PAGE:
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Hopkins Hospital, St Peter's Street, Stamford

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Reference Name MLI34025

Name:
Hopkins Hospital, St Peter's Street, Stamford

Summary:
Hopkins Hospital, St Peter's Street, Stamford

Location:
STAMFORD, SOUTH KESTEVEN, LINCOLNSHIRE

Description:
PRN 34025
A Gothic style building of 1770. It has a symmetrical six-bay front with Y-traceried windows and four-centred arched doorways. Two of the windows are blind to preserve the symmetry. There is a castellated parapet with openwork pinnacles and below, in the centre, the Arms of Stamford. {1}
This almshouse was founded by subscription in 1770 during the mayoralty of Mr John Hopkins. It was built with contributions from John Hopkins, the Corporation and a performance by Mr Whitely's company of comedians, and had been built by 1773. In 1856 the building housed 8 people who were given 2/8d per week each. It is built in the Gothic style with 2 blind windows to preserve the symmetry. There is a castellated parapet with open work pinnacles, and the Arms of Stamford. Above the coat of arms is a re-used and re-cut stone gargoyle. In 1962 the rooms were replanned and several doors were blocked. {2}{3}
John Hopkins, the Mayor of Stamford, founded the charity in 1770, hence why the hospital bears his name, although the building was purpose built in 1773. In 1869 extra accomodation was added. {4}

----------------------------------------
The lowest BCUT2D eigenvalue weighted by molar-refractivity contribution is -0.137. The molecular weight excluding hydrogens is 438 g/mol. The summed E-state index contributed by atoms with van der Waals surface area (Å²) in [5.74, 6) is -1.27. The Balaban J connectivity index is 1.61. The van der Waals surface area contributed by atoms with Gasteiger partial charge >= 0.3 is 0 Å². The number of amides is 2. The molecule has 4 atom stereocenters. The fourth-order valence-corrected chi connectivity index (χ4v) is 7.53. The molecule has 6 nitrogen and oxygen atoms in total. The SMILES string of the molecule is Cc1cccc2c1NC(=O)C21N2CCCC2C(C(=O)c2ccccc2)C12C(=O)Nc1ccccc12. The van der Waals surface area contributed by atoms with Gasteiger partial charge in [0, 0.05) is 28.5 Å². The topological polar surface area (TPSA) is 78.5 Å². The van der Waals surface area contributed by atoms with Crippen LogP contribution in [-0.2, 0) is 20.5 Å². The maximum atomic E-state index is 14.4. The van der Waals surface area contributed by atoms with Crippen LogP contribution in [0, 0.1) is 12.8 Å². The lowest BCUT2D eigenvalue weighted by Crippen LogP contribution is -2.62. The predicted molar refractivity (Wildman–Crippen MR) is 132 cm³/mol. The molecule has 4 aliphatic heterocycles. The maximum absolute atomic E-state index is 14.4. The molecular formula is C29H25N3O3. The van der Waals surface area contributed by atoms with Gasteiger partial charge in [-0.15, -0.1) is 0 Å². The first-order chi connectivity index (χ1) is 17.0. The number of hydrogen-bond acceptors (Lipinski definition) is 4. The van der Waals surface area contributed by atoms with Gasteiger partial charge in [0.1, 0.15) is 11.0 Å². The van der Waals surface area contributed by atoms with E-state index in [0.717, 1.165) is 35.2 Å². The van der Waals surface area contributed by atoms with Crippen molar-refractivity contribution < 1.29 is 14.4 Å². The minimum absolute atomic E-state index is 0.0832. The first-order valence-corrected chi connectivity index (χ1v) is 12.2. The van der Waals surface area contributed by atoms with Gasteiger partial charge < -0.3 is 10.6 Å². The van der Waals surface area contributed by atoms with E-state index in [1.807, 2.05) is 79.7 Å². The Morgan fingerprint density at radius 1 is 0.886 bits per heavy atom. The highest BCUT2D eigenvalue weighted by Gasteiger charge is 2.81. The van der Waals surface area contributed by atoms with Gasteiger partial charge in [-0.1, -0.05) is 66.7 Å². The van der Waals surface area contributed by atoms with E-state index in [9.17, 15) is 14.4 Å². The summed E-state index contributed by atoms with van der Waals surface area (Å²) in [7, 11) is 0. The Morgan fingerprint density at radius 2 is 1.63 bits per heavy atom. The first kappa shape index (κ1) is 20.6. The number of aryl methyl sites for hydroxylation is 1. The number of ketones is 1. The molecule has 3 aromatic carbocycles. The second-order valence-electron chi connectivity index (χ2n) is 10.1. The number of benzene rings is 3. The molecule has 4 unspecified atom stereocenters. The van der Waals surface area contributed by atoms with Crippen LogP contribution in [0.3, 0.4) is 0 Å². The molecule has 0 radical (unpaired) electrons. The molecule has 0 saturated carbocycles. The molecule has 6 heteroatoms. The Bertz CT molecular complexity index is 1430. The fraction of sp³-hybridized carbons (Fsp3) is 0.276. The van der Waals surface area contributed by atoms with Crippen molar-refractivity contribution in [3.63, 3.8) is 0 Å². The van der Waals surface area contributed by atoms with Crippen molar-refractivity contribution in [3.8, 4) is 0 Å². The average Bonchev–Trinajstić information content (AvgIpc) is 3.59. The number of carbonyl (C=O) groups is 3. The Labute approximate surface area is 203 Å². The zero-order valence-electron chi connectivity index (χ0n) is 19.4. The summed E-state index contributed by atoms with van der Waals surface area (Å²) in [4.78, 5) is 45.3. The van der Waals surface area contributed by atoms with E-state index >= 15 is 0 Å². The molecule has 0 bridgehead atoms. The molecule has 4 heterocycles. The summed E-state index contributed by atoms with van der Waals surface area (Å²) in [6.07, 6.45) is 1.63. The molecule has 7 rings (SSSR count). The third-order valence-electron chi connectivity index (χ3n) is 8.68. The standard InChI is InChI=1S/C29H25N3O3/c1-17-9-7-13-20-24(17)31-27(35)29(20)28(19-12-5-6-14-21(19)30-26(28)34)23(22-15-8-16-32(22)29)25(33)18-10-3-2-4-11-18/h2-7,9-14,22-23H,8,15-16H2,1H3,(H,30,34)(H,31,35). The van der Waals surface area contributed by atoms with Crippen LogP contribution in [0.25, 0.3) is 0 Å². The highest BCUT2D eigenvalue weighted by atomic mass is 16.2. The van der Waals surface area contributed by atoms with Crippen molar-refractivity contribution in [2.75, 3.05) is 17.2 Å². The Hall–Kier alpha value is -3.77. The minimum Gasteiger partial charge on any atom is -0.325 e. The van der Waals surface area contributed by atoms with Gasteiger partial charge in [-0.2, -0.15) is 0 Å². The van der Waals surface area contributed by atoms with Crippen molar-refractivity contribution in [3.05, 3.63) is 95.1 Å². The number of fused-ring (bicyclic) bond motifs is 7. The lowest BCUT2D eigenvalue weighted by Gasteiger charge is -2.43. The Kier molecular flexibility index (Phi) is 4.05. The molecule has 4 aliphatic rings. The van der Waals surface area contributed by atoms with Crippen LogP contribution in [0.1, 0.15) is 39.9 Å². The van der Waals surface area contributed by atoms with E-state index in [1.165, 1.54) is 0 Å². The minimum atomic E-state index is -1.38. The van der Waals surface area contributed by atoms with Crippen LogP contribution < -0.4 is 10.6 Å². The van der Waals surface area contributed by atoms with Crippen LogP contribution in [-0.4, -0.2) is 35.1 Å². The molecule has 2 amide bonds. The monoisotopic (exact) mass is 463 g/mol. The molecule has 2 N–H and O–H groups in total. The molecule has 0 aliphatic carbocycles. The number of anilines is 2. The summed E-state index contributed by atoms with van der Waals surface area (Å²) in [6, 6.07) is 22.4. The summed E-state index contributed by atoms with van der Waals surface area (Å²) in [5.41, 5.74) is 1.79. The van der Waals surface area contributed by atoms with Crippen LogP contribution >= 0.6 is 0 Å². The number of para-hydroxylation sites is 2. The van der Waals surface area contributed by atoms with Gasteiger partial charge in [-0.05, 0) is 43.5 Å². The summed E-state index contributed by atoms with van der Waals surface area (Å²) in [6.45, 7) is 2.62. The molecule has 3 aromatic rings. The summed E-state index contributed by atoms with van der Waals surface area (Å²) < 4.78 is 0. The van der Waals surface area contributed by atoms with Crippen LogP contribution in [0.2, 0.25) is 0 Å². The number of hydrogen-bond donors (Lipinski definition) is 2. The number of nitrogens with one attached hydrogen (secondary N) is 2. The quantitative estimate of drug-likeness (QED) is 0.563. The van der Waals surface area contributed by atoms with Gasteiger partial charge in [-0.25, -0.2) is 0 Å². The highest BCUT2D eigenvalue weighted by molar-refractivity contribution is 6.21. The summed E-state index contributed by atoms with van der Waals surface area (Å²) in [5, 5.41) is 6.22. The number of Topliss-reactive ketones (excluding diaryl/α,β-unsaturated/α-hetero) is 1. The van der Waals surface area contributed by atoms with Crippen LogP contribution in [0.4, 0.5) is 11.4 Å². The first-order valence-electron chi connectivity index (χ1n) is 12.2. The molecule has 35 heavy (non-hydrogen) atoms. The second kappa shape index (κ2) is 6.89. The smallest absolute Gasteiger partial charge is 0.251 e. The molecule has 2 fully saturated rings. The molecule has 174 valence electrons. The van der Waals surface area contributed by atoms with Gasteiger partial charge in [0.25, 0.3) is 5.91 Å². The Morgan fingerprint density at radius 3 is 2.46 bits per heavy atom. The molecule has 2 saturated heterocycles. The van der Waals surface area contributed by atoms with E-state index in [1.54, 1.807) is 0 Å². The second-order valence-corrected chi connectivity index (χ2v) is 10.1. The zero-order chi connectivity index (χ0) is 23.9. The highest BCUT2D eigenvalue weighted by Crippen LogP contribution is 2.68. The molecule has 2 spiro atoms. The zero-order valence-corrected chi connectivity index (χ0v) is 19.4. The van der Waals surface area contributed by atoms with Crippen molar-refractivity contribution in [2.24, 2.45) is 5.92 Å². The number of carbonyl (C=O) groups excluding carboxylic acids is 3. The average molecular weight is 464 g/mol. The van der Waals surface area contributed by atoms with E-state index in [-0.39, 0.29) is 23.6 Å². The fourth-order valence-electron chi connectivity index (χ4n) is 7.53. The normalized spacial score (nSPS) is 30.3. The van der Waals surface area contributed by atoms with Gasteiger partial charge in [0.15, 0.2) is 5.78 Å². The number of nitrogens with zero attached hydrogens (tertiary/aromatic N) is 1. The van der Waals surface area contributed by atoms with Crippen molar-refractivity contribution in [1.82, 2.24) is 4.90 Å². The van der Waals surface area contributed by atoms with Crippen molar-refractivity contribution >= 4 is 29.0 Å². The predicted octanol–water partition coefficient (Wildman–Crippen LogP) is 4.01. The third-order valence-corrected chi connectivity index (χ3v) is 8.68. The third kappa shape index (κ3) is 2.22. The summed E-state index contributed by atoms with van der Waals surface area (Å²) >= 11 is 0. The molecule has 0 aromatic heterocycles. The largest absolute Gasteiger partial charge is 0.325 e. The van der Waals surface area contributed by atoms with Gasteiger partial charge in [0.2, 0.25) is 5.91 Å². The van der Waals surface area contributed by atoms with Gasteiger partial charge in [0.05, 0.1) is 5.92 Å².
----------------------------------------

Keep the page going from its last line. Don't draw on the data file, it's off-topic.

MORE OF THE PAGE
For the full description and the legal address of this listed building please refer to the appropriate List of Buildings of Special Architectural or Historic Interest. {5}
The grotesque gargoyle on the west front of the building is reputed to have come from Austin Friary nearby (PRN 30616). A medieval window and tracery are also said to have come from this site. {6}

Sources:
1 Bibliographic reference: Pevsner, N. and Harris, J., with Antram, N.. 1989. Buildings of England (Second Edition). Lincolnshire. p.698
2 Bibliographic reference: Royal Commission on the Historical Monuments of England. 1977. An Inventory of Historical Monuments. The Town of Stamford. No 51, p 44, plates 119, 160
3 Bibliographic reference: Crust, Linda. 2002. Lincolnshire Almshouses: Nine Centuries of Charitable Housing. p. 41
4 Bibliographic reference: Smith, M.. 1990. Stamford Almshouses. p.13
5 Index: Department of the Environment. 1974. List of Buildings of Special Architectural or Historic Interest. 3/331
6 Bibliographic reference: ROGERS, A.. 1970. The Medieval Buildings of Stamford. No 58, p 44

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Last updated: 24-July-2015 12:19:41

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